• Attorney Jennifer Wirth

License Reinstatement after a DUI Revocation.

A Positive Approach to License Reinstatement Hearings with the Secretary of State.


For roughly eighteen years, I have been representing clients at Secretary of State hearings to request the reinstatement of their Illinois driving privileges. During consultations, I have had many clients come to me with worries about the process, and sometimes, downright fear of the Secretary of State.



If you have one take away from this article, it should be this: Drivers License Reinstatement can be a positive legal proceeding if you have generally improved your lifestyle and are adequately prepared by your legal counsel for the hearing.

Many clients have heard stories from outside sources that the Secretary of State is geared up to yell and interrogate Petitioners at their hearing. This has not been our experience, nor should it be yours. As an attorney that regularly defends revoked drivers at these hearings, I have never had the State yell or demean my client. If you heard from a friend-of-a-friend that this happened to them, I assure you there was a good reason that their testimony elicited this negative reaction. I have found these hearings to be pleasant and respectful proceedings over many years of doing them.

Further, the Secretary has no incentive to do a grand interrogation of every mistake you ever made in life. The key to a controlled hearing is simply providing accurate, consistent and straightforward answers to their concerns at the outset of your hearing. To ensure everything runs smoothly, your attorney should review your testimony, the questions they intend to ask at your hearing and all documents to ensure your statements are accurate and cover the topics discussed in a typical hearing. As a result, the hearing itself should consist of you answering questions presented to you by your own attorney. The State may ask follow-up questions, but it is generally minimal and respectful if you have been prepared properly.

Finally, I want to dispel the myth that “everyone” gets denied on their first hearing. Since 2005, I have kept statistics on every decision provided to our clients in a Secretary of State proceeding. Over ninety percent of our clients have received driving privileges at their first hearing with the Secretary of State on an annual basis. The Secretary of State has no incentive to deny you for no valid reason, and in our experience, we see many good cases receive good results at the first hearing.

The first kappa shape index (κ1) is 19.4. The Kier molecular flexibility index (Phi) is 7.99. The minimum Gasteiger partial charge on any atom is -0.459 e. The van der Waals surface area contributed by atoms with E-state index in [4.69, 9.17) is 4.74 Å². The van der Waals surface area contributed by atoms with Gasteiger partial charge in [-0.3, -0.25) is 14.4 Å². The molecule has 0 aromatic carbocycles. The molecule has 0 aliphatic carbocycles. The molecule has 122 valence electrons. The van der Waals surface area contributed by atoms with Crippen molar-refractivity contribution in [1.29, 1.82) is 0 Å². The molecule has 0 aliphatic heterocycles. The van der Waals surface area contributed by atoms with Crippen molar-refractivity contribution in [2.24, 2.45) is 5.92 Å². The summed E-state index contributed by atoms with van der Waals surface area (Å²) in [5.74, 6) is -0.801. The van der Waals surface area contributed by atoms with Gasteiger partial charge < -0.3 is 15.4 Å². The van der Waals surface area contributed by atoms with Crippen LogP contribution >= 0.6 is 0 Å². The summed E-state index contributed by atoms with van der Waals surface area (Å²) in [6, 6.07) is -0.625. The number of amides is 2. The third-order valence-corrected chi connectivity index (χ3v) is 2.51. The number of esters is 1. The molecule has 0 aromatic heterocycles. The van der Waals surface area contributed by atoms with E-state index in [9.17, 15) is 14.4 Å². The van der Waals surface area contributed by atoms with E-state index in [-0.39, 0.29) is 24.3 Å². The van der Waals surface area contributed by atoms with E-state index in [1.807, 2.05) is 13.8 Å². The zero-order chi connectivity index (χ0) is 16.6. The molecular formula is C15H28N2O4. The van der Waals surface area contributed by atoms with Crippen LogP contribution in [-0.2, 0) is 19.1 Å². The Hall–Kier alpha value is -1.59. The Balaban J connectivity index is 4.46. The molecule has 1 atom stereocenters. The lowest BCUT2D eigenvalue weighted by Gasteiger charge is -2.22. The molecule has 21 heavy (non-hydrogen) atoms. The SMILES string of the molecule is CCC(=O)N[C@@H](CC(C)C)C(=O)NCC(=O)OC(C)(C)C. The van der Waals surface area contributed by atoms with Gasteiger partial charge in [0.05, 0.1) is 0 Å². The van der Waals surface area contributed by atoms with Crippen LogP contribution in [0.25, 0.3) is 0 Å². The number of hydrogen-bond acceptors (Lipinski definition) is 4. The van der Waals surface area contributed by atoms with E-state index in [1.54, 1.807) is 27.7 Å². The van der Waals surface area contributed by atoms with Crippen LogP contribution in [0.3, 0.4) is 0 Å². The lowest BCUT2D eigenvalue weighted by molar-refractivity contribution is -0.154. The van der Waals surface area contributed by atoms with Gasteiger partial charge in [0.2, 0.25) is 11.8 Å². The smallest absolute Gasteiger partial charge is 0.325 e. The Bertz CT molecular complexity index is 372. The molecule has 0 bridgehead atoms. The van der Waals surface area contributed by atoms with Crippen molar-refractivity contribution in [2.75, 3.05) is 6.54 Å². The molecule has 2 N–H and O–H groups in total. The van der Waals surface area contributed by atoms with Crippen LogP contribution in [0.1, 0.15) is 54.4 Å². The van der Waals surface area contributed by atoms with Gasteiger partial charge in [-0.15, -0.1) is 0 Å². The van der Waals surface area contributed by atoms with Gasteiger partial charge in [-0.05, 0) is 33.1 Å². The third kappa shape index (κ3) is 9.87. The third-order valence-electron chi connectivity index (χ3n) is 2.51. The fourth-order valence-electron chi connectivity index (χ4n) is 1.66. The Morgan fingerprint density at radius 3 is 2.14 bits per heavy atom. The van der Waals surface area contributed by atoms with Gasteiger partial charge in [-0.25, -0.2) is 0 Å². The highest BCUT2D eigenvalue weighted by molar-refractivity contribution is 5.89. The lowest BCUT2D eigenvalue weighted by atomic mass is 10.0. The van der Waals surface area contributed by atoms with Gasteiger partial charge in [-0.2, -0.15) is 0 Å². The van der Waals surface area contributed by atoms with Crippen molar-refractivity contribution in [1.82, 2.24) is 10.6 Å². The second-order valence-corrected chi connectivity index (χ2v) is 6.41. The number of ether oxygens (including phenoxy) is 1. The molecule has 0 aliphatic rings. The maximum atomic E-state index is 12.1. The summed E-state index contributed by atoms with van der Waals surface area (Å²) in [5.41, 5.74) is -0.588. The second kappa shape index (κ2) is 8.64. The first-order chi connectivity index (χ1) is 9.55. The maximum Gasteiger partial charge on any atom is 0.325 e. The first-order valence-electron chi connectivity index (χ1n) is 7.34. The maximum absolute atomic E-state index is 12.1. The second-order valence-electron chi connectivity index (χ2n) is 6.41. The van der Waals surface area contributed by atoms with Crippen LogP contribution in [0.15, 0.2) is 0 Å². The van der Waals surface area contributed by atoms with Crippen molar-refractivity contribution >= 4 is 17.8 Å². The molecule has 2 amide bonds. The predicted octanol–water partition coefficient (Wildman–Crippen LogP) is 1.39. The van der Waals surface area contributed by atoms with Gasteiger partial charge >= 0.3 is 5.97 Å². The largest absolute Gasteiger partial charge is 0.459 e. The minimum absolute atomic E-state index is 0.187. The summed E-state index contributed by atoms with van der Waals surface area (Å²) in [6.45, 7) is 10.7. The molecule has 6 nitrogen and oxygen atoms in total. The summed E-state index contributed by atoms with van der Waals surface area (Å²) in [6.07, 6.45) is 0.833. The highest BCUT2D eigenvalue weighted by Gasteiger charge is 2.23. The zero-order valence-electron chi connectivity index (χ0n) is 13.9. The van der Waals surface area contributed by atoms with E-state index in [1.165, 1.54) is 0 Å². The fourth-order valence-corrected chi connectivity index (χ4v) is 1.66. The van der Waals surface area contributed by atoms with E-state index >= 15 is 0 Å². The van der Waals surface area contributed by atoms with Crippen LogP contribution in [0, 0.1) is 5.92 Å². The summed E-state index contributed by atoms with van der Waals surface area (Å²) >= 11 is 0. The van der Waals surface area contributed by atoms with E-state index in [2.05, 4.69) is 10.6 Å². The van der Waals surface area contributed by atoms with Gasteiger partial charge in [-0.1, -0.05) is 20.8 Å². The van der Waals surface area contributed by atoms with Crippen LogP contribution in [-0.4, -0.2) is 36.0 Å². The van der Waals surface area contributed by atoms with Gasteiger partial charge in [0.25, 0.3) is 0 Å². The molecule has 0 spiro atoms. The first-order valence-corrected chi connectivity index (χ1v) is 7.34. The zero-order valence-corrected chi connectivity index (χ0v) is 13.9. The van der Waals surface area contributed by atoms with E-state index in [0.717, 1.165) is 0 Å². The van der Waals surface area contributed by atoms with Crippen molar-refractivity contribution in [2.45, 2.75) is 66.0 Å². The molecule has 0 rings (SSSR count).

The hearing process is designed solely to determine whether or not you are an acceptable candidate to be a safe driver and if you have resolved any problems with alcohol and/or drugs. The punishment phase of your DUI case(s) ended in court, along with the fear of imprisonment and other penalties. The sole issue in a Secretary of State hearing is whether or not you will receive driving privileges.

Think of this process for what it truly is, rather than what you have been told to fear: It is the moment that you requesting the freedom to drive again. This should be a positive moment, rather than a negative one.

To learn more about Secretary of State drivers license reinstatement hearings, please do not hesitate to contact Jennifer Wirth for a free consultation at 312.461.0400 or jenniferwirth@msn.com

Note: The information on this DUI license reinstatement blog is not intended to be legal advice. You should consult with a qualified attorney before beginning the Illinois Secretary of State License Reinstatement Process. This website does not create any attorney/client relationship.

Jennifer Wirth, Attorney at Law

53 West Jackson, Suite 1531​

Chicago, Illinois 60604

Call

T: 312.461.0400

F: 708.433.0322

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© 2020.  Jennifer Wirth.

Jennifer Wirth is licensed

to practice law in Illinois.

We practice in several counties, including Cook, DuPage, Kane, Kendall, Lake, Kankakee, McHenry and Will County.  Our office also represents revoked drivers across the nation that are seeking legal assistance to clear an Illinois suspension or revocation.